Documentaries are probably the best way of getting a true glimpse at a director’s vision. In the case of the film 5 Broken Cameras, to be screened Nov. 12, nothing could be more true.
The documentary tells the story of Emad Burnat, a Palestinian farmer and the film’s director, whose family has been cultivating olives on the land near his village for generations.
Around the time that his fourth son is born, Emad begins filming the changes brought on in his community by the increasing territory infringement of the Israeli development that is being created on the land opposite his village. Slowly but surely we witness how the separation between the people becomes increasingly visible, the Israeli development encompassing more and more of the land that once belonged to the filmmaker’s village.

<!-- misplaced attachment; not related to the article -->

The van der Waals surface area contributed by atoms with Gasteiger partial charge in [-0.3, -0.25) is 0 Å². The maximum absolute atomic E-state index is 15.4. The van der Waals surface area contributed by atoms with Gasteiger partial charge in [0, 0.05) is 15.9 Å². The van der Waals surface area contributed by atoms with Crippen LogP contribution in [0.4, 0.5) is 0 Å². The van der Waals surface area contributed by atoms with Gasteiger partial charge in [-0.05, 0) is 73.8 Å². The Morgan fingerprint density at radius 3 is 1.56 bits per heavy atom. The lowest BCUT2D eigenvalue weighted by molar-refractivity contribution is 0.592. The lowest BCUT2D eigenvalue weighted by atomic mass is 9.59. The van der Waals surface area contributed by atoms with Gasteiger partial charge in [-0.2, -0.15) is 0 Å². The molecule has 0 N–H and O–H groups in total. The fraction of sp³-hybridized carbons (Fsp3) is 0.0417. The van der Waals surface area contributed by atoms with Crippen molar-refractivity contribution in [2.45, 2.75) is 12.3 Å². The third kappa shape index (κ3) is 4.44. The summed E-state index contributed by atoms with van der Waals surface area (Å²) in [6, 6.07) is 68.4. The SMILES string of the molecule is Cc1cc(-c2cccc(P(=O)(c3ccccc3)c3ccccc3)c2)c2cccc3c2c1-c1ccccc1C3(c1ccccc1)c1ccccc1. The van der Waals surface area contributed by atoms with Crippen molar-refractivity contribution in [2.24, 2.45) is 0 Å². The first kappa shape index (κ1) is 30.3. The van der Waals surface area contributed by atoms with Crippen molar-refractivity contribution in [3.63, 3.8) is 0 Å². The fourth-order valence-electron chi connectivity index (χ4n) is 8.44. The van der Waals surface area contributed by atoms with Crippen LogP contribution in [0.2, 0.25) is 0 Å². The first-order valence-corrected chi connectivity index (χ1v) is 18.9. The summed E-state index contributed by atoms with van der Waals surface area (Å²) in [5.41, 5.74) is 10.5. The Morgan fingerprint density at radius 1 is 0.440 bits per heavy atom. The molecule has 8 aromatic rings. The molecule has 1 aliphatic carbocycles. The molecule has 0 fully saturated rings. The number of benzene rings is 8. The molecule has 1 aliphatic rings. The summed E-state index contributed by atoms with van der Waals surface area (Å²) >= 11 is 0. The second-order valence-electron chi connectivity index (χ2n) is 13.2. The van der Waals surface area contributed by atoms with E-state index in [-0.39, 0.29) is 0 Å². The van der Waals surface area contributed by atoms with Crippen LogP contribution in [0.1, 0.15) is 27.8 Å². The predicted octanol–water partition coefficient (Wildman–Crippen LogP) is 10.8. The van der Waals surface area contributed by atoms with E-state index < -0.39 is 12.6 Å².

As violence escalates between the two opposing parties, we witness how Emad, one by one, loses each of his beloved cameras at the hands of injury or tragedy. Symbolism is one of the director’s fortés, and the cameras respectively represent “game changing” moments in the Emad’s life, such as when he gets shot or gets interviewed in jail. He attempts to illustrate the ever-growing disparities that exist between these two groups of people fighting for the respect of their rights and the rights of their people. Eventually the conflict between the two people becomes physical; Israeli troops are brought in to build a wall of steel and wire which eventually becomes concrete in order to keep the two cultures as separate as possible.
The documentary is a beautiful portrayal of how cinematography can serve the people. Though gritty and slow at times the film was understandably praised during its screening at the 2012 Sundance Film Festival, taking home the World Cinema Directing Award.
5 Broken Cameras is, if anything, a reminder that sometimes an image is worth much more than words and that a metaphor, like the wall erected between these remote developments, can carry the history of cultures and conflict beyond our most fathomable imagination.
5 Broken Cameras screens Nov. 12 at 7 p.m. in Room H-110, 1455 de Maisonneuve Blvd.